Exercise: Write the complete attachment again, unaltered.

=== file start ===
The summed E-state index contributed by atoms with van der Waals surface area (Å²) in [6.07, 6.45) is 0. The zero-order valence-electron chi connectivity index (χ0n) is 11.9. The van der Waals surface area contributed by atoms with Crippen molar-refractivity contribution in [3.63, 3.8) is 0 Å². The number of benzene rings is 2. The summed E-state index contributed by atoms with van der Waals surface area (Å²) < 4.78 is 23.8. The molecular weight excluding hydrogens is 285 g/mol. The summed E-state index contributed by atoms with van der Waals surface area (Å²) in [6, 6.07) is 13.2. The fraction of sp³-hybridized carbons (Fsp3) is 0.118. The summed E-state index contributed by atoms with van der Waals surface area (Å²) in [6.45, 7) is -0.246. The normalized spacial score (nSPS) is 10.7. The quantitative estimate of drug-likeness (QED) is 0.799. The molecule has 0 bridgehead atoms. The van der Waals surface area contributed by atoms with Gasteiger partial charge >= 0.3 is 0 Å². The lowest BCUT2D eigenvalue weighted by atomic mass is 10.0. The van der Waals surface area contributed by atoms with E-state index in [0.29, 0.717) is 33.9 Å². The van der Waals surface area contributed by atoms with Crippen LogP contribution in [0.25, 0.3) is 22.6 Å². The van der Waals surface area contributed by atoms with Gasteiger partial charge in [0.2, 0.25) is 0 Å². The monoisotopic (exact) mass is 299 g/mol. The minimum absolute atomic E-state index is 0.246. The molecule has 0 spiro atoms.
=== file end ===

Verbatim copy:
The summed E-state index contributed by atoms with van der Waals surface area (Å²) in [6.07, 6.45) is 0. The zero-order valence-electron chi connectivity index (χ0n) is 11.9. The van der Waals surface area contributed by atoms with Crippen molar-refractivity contribution in [3.63, 3.8) is 0 Å². The number of benzene rings is 2. The summed E-state index contributed by atoms with van der Waals surface area (Å²) < 4.78 is 23.8. The molecular weight excluding hydrogens is 285 g/mol. The summed E-state index contributed by atoms with van der Waals surface area (Å²) in [6, 6.07) is 13.2. The fraction of sp³-hybridized carbons (Fsp3) is 0.118. The summed E-state index contributed by atoms with van der Waals surface area (Å²) in [6.45, 7) is -0.246. The normalized spacial score (nSPS) is 10.7. The quantitative estimate of drug-likeness (QED) is 0.799. The molecule has 0 bridgehead atoms. The van der Waals surface area contributed by atoms with Gasteiger partial charge >= 0.3 is 0 Å². The lowest BCUT2D eigenvalue weighted by atomic mass is 10.0. The van der Waals surface area contributed by atoms with E-state index in [0.29, 0.717) is 33.9 Å². The van der Waals surface area contributed by atoms with Crippen LogP contribution in [0.25, 0.3) is 22.6 Å². The van der Waals surface area contributed by atoms with Gasteiger partial charge in [0.2, 0.25) is 0 Å². The monoisotopic (exact) mass is 299 g/mol. The minimum absolute atomic E-state index is 0.246. The molecule has 0 spiro atoms.